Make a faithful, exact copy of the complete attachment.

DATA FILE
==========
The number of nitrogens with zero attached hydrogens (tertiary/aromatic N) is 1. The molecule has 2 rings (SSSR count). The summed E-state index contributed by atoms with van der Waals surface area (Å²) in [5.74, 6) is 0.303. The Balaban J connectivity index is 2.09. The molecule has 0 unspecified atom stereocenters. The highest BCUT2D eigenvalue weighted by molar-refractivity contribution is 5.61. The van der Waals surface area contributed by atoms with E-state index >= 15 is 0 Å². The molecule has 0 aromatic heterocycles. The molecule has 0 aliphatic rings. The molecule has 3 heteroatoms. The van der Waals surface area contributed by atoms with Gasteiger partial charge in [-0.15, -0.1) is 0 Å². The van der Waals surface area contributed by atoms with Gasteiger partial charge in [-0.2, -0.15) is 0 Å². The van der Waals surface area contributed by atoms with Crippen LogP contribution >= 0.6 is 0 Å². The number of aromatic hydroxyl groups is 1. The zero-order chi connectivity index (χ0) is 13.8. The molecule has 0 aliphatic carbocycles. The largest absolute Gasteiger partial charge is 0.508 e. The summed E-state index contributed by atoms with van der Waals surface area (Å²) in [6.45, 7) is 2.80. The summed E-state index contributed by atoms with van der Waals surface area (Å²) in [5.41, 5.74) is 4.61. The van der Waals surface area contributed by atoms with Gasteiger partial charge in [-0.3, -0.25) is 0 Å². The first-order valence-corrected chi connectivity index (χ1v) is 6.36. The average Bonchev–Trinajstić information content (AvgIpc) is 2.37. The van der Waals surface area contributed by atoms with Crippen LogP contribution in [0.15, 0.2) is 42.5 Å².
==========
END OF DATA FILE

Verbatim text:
The number of nitrogens with zero attached hydrogens (tertiary/aromatic N) is 1. The molecule has 2 rings (SSSR count). The summed E-state index contributed by atoms with van der Waals surface area (Å²) in [5.74, 6) is 0.303. The Balaban J connectivity index is 2.09. The molecule has 0 unspecified atom stereocenters. The highest BCUT2D eigenvalue weighted by molar-refractivity contribution is 5.61. The van der Waals surface area contributed by atoms with E-state index >= 15 is 0 Å². The molecule has 0 aromatic heterocycles. The molecule has 0 aliphatic rings. The molecule has 3 heteroatoms. The van der Waals surface area contributed by atoms with Gasteiger partial charge in [-0.15, -0.1) is 0 Å². The van der Waals surface area contributed by atoms with Gasteiger partial charge in [-0.2, -0.15) is 0 Å². The van der Waals surface area contributed by atoms with Crippen LogP contribution >= 0.6 is 0 Å². The number of aromatic hydroxyl groups is 1. The zero-order chi connectivity index (χ0) is 13.8. The molecule has 0 aliphatic carbocycles. The largest absolute Gasteiger partial charge is 0.508 e. The summed E-state index contributed by atoms with van der Waals surface area (Å²) in [6.45, 7) is 2.80. The summed E-state index contributed by atoms with van der Waals surface area (Å²) in [5.41, 5.74) is 4.61. The van der Waals surface area contributed by atoms with Gasteiger partial charge in [-0.3, -0.25) is 0 Å². The first-order valence-corrected chi connectivity index (χ1v) is 6.36. The average Bonchev–Trinajstić information content (AvgIpc) is 2.37. The van der Waals surface area contributed by atoms with Crippen LogP contribution in [0.15, 0.2) is 42.5 Å².